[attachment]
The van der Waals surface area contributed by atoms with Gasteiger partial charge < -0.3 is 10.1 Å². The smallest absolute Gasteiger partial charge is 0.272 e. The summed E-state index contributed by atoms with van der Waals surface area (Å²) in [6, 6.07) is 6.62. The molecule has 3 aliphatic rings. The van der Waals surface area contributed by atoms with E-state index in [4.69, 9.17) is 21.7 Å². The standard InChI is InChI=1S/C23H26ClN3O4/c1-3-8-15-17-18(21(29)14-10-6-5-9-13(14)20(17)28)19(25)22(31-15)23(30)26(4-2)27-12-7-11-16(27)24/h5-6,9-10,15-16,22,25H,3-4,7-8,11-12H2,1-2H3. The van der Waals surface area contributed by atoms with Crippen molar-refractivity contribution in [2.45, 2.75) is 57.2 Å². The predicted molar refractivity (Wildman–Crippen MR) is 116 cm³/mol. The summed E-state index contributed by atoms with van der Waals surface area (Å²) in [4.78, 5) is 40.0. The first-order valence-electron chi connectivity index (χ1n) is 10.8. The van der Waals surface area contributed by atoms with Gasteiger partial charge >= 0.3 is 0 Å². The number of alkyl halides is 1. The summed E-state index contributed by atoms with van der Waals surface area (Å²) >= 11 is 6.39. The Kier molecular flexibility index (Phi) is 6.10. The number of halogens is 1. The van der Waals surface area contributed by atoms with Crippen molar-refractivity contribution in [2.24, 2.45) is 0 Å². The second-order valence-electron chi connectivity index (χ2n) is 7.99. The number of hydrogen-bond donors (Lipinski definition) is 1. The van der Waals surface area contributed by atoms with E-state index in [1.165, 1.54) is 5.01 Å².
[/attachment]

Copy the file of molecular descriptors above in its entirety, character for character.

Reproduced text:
The van der Waals surface area contributed by atoms with Gasteiger partial charge < -0.3 is 10.1 Å². The smallest absolute Gasteiger partial charge is 0.272 e. The summed E-state index contributed by atoms with van der Waals surface area (Å²) in [6, 6.07) is 6.62. The molecule has 3 aliphatic rings. The van der Waals surface area contributed by atoms with E-state index in [4.69, 9.17) is 21.7 Å². The standard InChI is InChI=1S/C23H26ClN3O4/c1-3-8-15-17-18(21(29)14-10-6-5-9-13(14)20(17)28)19(25)22(31-15)23(30)26(4-2)27-12-7-11-16(27)24/h5-6,9-10,15-16,22,25H,3-4,7-8,11-12H2,1-2H3. The van der Waals surface area contributed by atoms with Crippen molar-refractivity contribution in [2.45, 2.75) is 57.2 Å². The predicted molar refractivity (Wildman–Crippen MR) is 116 cm³/mol. The summed E-state index contributed by atoms with van der Waals surface area (Å²) in [4.78, 5) is 40.0. The first-order valence-electron chi connectivity index (χ1n) is 10.8. The van der Waals surface area contributed by atoms with Gasteiger partial charge >= 0.3 is 0 Å². The number of alkyl halides is 1. The summed E-state index contributed by atoms with van der Waals surface area (Å²) >= 11 is 6.39. The Kier molecular flexibility index (Phi) is 6.10. The number of halogens is 1. The van der Waals surface area contributed by atoms with Crippen molar-refractivity contribution in [2.24, 2.45) is 0 Å². The second-order valence-electron chi connectivity index (χ2n) is 7.99. The number of hydrogen-bond donors (Lipinski definition) is 1. The van der Waals surface area contributed by atoms with E-state index in [1.165, 1.54) is 5.01 Å².